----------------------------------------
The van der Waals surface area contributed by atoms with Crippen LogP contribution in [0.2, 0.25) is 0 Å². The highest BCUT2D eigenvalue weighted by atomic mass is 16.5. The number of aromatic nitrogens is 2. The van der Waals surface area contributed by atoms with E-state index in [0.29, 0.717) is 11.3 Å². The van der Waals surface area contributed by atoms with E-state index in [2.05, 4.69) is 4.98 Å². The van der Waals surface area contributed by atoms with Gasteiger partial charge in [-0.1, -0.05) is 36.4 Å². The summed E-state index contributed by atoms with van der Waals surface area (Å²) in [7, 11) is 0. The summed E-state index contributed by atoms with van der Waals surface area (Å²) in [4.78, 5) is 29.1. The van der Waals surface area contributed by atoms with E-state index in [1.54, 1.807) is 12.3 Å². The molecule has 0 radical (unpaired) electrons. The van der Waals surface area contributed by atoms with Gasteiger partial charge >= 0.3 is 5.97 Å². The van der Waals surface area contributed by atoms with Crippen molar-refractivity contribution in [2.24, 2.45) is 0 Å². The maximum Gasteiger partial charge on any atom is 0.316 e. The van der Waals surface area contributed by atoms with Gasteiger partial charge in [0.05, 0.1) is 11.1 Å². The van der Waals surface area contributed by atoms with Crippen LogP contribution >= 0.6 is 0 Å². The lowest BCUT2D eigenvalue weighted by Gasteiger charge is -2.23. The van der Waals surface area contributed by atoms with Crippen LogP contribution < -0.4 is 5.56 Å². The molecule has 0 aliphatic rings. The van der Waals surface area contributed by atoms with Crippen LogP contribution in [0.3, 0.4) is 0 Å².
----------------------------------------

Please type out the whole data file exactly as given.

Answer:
The van der Waals surface area contributed by atoms with Crippen LogP contribution in [0.2, 0.25) is 0 Å². The highest BCUT2D eigenvalue weighted by atomic mass is 16.5. The number of aromatic nitrogens is 2. The van der Waals surface area contributed by atoms with E-state index in [0.29, 0.717) is 11.3 Å². The van der Waals surface area contributed by atoms with E-state index in [2.05, 4.69) is 4.98 Å². The van der Waals surface area contributed by atoms with Gasteiger partial charge in [-0.1, -0.05) is 36.4 Å². The summed E-state index contributed by atoms with van der Waals surface area (Å²) in [7, 11) is 0. The summed E-state index contributed by atoms with van der Waals surface area (Å²) in [4.78, 5) is 29.1. The van der Waals surface area contributed by atoms with E-state index in [1.54, 1.807) is 12.3 Å². The molecule has 0 radical (unpaired) electrons. The van der Waals surface area contributed by atoms with Gasteiger partial charge >= 0.3 is 5.97 Å². The van der Waals surface area contributed by atoms with Crippen molar-refractivity contribution in [2.24, 2.45) is 0 Å². The maximum Gasteiger partial charge on any atom is 0.316 e. The van der Waals surface area contributed by atoms with Gasteiger partial charge in [0.05, 0.1) is 11.1 Å². The van der Waals surface area contributed by atoms with Crippen LogP contribution >= 0.6 is 0 Å². The lowest BCUT2D eigenvalue weighted by Gasteiger charge is -2.23. The van der Waals surface area contributed by atoms with Crippen LogP contribution < -0.4 is 5.56 Å². The molecule has 0 aliphatic rings. The van der Waals surface area contributed by atoms with Crippen LogP contribution in [0.3, 0.4) is 0 Å².